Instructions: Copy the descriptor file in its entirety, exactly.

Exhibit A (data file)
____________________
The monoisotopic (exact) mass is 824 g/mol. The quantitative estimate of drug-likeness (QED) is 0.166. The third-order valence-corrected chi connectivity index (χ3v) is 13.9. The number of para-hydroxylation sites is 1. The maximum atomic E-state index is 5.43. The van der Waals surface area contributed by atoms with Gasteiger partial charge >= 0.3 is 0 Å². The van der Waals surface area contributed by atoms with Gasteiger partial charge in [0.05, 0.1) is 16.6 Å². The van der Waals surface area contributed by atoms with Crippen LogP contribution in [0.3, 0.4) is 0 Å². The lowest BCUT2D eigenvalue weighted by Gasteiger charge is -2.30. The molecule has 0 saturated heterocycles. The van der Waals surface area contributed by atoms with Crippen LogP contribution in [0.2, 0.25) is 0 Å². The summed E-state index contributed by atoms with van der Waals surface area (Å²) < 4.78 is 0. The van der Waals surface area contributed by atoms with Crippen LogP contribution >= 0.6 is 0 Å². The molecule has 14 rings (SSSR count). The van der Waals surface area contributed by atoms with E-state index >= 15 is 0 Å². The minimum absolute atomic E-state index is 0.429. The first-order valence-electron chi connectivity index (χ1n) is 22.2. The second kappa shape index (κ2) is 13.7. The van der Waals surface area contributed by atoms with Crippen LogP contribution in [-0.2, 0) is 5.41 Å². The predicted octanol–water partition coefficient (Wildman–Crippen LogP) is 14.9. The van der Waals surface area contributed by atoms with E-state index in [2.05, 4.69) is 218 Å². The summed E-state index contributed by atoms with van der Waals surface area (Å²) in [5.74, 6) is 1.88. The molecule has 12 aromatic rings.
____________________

The monoisotopic (exact) mass is 824 g/mol. The quantitative estimate of drug-likeness (QED) is 0.166. The third-order valence-corrected chi connectivity index (χ3v) is 13.9. The number of para-hydroxylation sites is 1. The maximum atomic E-state index is 5.43. The van der Waals surface area contributed by atoms with Gasteiger partial charge >= 0.3 is 0 Å². The van der Waals surface area contributed by atoms with Gasteiger partial charge in [0.05, 0.1) is 16.6 Å². The van der Waals surface area contributed by atoms with Crippen LogP contribution in [0.3, 0.4) is 0 Å². The lowest BCUT2D eigenvalue weighted by Gasteiger charge is -2.30. The molecule has 0 saturated heterocycles. The van der Waals surface area contributed by atoms with Crippen LogP contribution in [0.2, 0.25) is 0 Å². The summed E-state index contributed by atoms with van der Waals surface area (Å²) < 4.78 is 0. The van der Waals surface area contributed by atoms with Crippen LogP contribution >= 0.6 is 0 Å². The molecule has 14 rings (SSSR count). The van der Waals surface area contributed by atoms with E-state index >= 15 is 0 Å². The minimum absolute atomic E-state index is 0.429. The first-order valence-electron chi connectivity index (χ1n) is 22.2. The second kappa shape index (κ2) is 13.7. The van der Waals surface area contributed by atoms with Crippen LogP contribution in [-0.2, 0) is 5.41 Å². The predicted octanol–water partition coefficient (Wildman–Crippen LogP) is 14.9. The van der Waals surface area contributed by atoms with E-state index in [2.05, 4.69) is 218 Å². The summed E-state index contributed by atoms with van der Waals surface area (Å²) in [5.74, 6) is 1.88. The molecule has 12 aromatic rings.